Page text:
If the paper is lightly moistened first, the surface rind of sizing is loosened or dissolved, and the surface cellulose fibers absorb water and expand lengthwise; they contract again when the paper dries. This washes away any oils or dirt that may have strayed onto the paper surface, softens and breaks apart the sizing rind, and opens many small paper crevices underneath, creating a more complex bond with the paint. The surface cellulose fibers have also "fuzzed" slightly by this expansion and contraction (much as a wool sock comes out of the washing machine much fuzzier than it went in), and this delicate nap intertwines with the paint and produces a smoother application of diluted color. At the same time, all the paint remains on the surface of the paper, rather than sinking into the pulp, which yields the brightest possible color on that paper.

So paint, especially the diluted paint used in washes, will go down with fewer pinholes, blotches or irregularities: you especially won't have that dismal experience of running your wash brush into a heavy patch of sizing or oily smudge that repels the color and creates an unsightly white spot — or a frantic episode of scrubbing the spot with the brush while the wash is still wet. However, corrections now may require some scraping away of the paper itself, as the paint is deeper in the cellulose mat and has bonded with the cellulose fibers directly, rather than the dissolvable sizing.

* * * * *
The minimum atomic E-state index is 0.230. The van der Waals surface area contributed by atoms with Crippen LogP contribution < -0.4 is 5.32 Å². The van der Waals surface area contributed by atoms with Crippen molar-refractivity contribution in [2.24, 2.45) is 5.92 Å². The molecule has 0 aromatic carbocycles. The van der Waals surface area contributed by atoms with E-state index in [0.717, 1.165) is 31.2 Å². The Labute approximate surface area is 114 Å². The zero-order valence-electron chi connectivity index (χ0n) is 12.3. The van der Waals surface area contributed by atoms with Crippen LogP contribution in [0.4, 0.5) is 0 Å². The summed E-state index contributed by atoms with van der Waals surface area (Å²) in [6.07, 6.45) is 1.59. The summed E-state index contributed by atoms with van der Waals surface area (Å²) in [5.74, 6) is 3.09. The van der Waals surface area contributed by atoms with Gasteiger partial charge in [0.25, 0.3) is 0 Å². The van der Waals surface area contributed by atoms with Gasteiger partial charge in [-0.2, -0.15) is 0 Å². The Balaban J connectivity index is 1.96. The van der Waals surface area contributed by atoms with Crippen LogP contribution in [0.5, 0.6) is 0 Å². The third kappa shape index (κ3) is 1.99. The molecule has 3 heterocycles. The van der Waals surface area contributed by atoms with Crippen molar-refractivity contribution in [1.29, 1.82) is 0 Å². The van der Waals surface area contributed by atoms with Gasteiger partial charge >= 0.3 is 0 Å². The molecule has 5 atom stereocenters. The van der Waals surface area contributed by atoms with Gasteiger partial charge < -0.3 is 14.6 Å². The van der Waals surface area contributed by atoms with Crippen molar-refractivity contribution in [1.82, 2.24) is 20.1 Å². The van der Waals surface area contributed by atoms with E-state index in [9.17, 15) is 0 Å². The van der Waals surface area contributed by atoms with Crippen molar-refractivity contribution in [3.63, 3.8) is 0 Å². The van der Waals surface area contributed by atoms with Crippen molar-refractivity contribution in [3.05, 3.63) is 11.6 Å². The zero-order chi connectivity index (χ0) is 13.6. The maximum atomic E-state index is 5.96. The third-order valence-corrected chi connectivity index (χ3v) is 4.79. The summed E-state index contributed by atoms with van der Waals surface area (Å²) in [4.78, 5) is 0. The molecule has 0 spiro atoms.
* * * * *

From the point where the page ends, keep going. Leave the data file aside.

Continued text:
Many artists get the benefit of this preliminary moistening, and minimize the risk of scraping corrections, by blocking out the major shapes with a light background wash, letting the paper dry completely, then adding darker, more concentrated color to develop the established shapes further. For this layer of foundation color paints made with iron oxides (see earth pigments) are especially effective.

This preliminary wash moistens the paper surface, so that any trouble spots can be identified and remedied before heavier color applications are attempted; the wash color is light enough so that any irregularities won't be noticeable in the finished work; the wash visually establishes the shape and edges of the color area so that you can focus solely on expressive paint application (rather than correct shape and outline) when you add new layers of color. Finally, the pinholing or broken color effects possible by rapidly stroking a wicked brush across the paper become easier to produce and control, because the fuzzy nap on the paper produces a somewhat more irregular surface.